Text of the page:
Conservancy will purchase the complained-of device and independently determine whether or not there is a GPL violation, including requesting the source code. This is where the rubber meets the road, particularly for embedded devices. In phone calls with the hardware manufacturer, the manufacturer will almost always say that they don't have the code on hand and need to get it from their factory or vendor.
When I hear this, I want to gasp out loud. I'm not gasping because I find the non-compliance so surprising (it's not), but that a manufacturer is shipping a device that it has not independently confirmed was manufactured as spec'd. A manufacturer designs a device, say a home security camera, and has outsourced the manufacturing to a factory. The factory may have subcontracted with someone else for the component, who may have contracted with yet another company for the firmware. Yet despite the length and opaqueness of the supply chain, the companies we buy from are not doing any due dligence on the products they are selling. When a company tells me they don't have the source code available, I add them to the list in my head of brands I will not buy.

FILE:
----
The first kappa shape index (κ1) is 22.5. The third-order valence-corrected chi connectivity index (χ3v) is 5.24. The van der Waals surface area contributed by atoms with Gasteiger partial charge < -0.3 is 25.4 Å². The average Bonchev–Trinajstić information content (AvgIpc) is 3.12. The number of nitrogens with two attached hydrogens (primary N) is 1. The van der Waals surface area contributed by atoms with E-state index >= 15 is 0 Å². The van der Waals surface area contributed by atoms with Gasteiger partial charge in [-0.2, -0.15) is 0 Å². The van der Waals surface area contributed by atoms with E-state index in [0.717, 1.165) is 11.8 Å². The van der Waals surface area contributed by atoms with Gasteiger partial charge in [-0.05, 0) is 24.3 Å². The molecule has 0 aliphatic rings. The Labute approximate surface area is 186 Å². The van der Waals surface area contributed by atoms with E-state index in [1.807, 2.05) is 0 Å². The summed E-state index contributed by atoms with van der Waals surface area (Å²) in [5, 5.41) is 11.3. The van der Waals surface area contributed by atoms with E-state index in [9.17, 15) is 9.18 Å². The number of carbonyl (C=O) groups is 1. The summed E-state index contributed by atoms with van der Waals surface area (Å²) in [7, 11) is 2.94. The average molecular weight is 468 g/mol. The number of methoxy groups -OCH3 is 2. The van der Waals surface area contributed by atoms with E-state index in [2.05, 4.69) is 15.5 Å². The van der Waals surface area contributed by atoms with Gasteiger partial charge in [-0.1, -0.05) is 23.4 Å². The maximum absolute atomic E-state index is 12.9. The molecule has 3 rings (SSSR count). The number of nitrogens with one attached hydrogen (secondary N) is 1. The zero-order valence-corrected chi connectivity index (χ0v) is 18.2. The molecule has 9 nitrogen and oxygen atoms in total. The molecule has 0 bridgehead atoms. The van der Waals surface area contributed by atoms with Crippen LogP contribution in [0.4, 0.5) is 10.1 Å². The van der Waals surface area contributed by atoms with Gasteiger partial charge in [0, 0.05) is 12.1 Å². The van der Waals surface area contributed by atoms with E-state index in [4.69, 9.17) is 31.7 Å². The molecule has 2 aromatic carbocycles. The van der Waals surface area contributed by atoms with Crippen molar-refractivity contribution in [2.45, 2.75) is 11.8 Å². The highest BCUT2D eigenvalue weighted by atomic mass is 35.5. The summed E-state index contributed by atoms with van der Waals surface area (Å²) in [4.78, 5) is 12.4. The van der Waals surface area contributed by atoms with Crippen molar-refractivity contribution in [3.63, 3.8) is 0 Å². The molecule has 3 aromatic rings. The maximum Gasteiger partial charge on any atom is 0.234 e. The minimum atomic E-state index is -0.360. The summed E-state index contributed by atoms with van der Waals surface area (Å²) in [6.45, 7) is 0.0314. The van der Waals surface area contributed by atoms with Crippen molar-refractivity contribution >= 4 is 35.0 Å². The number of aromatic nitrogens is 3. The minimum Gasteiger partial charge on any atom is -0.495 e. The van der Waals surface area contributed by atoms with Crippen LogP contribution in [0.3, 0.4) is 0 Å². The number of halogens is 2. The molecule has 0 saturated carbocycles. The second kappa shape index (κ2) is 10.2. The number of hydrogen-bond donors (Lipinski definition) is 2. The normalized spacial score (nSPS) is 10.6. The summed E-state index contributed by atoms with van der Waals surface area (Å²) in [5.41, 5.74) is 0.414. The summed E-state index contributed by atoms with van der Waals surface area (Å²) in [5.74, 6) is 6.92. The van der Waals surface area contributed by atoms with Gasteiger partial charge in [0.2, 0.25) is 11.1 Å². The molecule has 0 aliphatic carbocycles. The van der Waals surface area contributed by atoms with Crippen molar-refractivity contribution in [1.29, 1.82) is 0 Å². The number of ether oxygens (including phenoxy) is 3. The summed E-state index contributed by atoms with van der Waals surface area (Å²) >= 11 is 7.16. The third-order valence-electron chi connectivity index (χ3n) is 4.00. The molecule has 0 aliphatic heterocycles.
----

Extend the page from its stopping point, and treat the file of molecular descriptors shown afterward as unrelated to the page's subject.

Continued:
This is not a trivial oversight. Doorbell cameras, security cameras, televisions, baby monitors, and home audio equipment have a view into the most intimate parts of our lives, and yet the manufacturers are not doing everything they can to ensure that our private lives stay private. The component manufacturer, the firmware manufacturer, the factory, or all of them, could be adding malicious code to the device and the vendor has not taken the simplest step of verifying the software on the device does only what it is supposed to do and nothing more.
And it's an easy problem to solve. All the company needs is the source code. There is now even a free software project, Reproducible Builds, that can be used to verify that the source code provided compiles to exactly the object code found on the device.
And guess what? By performing the far more critical task of ensuring that a manufactured device has not been compromised, the source code compliance problem has been solved too.
Death, taxes and free software at DebConf this year
byon August 14, 2018